Having constant communication with your child would help you find out how they feel about their new environment. Ask them how they feel about their new school, the teachers, if they have made friends etc. Communication goes beyond asking them these questions. It also requires making out more time for them, and showing them you care about their feelings. This would help them not to hold back from you, and you would be able to know if they need your advise or help.

Don’t feel too guilty

It is very natural as a mom to always feel guilty that you are not doing enough, and you keep trying to be better. As an expat mom, this feeling is more. You blame yourself for everything (and even for things you can’t help), if the weather is bad you blame yourself, if your child is taking time to adapt to the environment you blame yourself …and the list goes on. Try to do the best you can to make settling down easy for you and your child, but don’t weigh yourself down.

Being a mom should not stop us from living our dreams. It only makes us more accountable and stronger. Yes, we can do it.




Lifestyle, Travel

Tips on starting the Expat Life

Are you thinking of making an adventurous move, like living as an expat?, then this post is for you.

At a time in most people’s life, you feel like exploring other countries. Sometime, this decision may come as a result of cross posting in your company, needing better pay, trying out a new career, going through a devastating break-up and needing a fresh start, marriage, studies, trying to see life outside the box of the media etc.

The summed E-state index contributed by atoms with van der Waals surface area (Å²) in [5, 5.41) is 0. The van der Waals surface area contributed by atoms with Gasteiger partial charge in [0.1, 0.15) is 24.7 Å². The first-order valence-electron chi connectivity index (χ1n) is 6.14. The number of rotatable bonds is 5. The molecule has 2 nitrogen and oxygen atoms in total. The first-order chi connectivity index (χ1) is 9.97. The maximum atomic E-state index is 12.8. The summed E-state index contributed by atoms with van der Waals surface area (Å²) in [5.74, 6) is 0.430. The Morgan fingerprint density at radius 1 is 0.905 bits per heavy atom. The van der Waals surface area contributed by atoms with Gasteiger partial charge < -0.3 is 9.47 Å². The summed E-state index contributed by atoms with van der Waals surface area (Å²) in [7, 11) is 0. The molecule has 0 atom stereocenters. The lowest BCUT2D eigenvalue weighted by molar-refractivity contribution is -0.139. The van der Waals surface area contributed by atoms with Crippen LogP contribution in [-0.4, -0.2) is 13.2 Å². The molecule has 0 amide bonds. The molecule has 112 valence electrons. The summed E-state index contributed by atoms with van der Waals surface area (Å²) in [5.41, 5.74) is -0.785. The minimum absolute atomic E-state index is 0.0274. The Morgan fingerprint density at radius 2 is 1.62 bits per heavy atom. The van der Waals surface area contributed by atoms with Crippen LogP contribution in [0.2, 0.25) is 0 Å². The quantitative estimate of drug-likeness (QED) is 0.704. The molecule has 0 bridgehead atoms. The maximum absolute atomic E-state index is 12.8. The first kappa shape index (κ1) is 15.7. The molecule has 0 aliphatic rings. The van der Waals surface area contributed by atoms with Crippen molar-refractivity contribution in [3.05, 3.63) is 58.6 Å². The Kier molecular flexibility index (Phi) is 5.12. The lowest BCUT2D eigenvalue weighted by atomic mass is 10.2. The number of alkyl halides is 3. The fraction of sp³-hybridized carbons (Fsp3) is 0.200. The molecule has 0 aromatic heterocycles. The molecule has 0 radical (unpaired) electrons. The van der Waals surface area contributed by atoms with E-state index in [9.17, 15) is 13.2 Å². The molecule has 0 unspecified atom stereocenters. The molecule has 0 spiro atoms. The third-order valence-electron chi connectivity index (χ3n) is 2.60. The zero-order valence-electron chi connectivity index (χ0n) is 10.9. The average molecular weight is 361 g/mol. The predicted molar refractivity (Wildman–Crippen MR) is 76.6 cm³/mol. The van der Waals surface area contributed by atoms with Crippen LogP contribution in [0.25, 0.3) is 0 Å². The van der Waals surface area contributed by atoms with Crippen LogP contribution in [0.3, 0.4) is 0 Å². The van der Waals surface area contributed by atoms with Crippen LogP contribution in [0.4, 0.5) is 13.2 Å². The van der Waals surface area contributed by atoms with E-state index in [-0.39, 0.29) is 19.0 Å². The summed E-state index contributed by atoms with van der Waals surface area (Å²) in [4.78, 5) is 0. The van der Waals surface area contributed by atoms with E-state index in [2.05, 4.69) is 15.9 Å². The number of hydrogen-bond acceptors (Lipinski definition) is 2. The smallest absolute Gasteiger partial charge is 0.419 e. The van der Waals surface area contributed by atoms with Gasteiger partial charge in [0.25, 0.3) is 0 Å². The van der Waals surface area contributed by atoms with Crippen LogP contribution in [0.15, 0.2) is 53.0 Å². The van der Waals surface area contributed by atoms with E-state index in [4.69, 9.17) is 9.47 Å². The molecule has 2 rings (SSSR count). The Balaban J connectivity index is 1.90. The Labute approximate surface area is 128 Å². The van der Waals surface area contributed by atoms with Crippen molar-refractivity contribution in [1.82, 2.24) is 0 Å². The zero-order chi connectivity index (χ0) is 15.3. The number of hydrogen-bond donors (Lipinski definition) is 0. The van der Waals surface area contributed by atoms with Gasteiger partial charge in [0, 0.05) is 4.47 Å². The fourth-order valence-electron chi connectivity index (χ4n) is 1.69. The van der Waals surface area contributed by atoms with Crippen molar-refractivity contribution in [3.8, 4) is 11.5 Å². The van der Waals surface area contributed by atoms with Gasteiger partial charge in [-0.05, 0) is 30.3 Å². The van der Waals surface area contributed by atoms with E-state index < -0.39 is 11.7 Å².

Whatever your reason might be, you find out sometimes that after the excitement that you are moving wears down, the fear of uncertainty sets in (which is normal). As an expat that have lived in countries in  Africa, Europe, Middle East and presently in North America, these are my advice on steps to take to reduce the fear of uncertainty;

Research on your destination country: This definitely is going to be my first point because I failed to do this when we moved to Oman, and this made adaptation a bit longer for me. When my hubby informed me that we would be moving to Oman, I remember I hadn’t heard that name before but I felt if I could easily adapt to life in the UK then it was going to be easy, but that was not true.

I had to learn to adapt to almost everything including weather,  different days of the weekend etc., but now I’m so in love with Oman 🙂 Enough about me, all I’m trying to say is get to know your country of destination, research! research!!research!!!, email bloggers based in such countries and ask questions.